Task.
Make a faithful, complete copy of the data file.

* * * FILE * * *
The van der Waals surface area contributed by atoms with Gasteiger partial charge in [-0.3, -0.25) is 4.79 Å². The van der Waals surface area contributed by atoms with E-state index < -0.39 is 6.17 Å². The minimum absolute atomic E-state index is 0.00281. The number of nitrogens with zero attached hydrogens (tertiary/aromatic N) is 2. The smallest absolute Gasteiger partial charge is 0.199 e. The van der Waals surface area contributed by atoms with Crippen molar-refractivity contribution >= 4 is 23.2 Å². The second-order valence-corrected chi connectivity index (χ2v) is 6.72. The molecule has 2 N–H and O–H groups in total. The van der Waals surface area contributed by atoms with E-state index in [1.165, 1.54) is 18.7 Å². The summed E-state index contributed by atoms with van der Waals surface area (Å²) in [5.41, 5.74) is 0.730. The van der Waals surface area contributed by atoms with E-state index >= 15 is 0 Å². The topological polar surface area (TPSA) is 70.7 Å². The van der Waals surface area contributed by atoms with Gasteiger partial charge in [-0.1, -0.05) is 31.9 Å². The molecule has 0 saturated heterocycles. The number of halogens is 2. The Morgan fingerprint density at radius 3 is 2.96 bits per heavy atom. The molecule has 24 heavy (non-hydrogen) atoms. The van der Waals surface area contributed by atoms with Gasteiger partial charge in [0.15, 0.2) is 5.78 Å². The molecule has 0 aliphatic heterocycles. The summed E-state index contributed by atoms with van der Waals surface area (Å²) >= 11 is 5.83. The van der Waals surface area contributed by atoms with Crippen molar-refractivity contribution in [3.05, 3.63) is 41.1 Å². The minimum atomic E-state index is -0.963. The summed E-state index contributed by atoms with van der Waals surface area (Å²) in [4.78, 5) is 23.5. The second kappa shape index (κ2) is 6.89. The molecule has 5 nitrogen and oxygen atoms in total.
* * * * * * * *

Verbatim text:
The van der Waals surface area contributed by atoms with Gasteiger partial charge in [-0.3, -0.25) is 4.79 Å². The van der Waals surface area contributed by atoms with E-state index < -0.39 is 6.17 Å². The minimum absolute atomic E-state index is 0.00281. The number of nitrogens with zero attached hydrogens (tertiary/aromatic N) is 2. The smallest absolute Gasteiger partial charge is 0.199 e. The van der Waals surface area contributed by atoms with Crippen molar-refractivity contribution >= 4 is 23.2 Å². The second-order valence-corrected chi connectivity index (χ2v) is 6.72. The molecule has 2 N–H and O–H groups in total. The van der Waals surface area contributed by atoms with E-state index in [1.165, 1.54) is 18.7 Å². The summed E-state index contributed by atoms with van der Waals surface area (Å²) in [5.41, 5.74) is 0.730. The van der Waals surface area contributed by atoms with E-state index >= 15 is 0 Å². The topological polar surface area (TPSA) is 70.7 Å². The van der Waals surface area contributed by atoms with Gasteiger partial charge in [-0.1, -0.05) is 31.9 Å². The molecule has 0 saturated heterocycles. The number of halogens is 2. The Morgan fingerprint density at radius 3 is 2.96 bits per heavy atom. The molecule has 24 heavy (non-hydrogen) atoms. The van der Waals surface area contributed by atoms with Gasteiger partial charge in [0.15, 0.2) is 5.78 Å². The molecule has 0 aliphatic heterocycles. The summed E-state index contributed by atoms with van der Waals surface area (Å²) >= 11 is 5.83. The van der Waals surface area contributed by atoms with Crippen molar-refractivity contribution in [3.05, 3.63) is 41.1 Å². The minimum atomic E-state index is -0.963. The summed E-state index contributed by atoms with van der Waals surface area (Å²) in [4.78, 5) is 23.5. The second kappa shape index (κ2) is 6.89. The molecule has 5 nitrogen and oxygen atoms in total.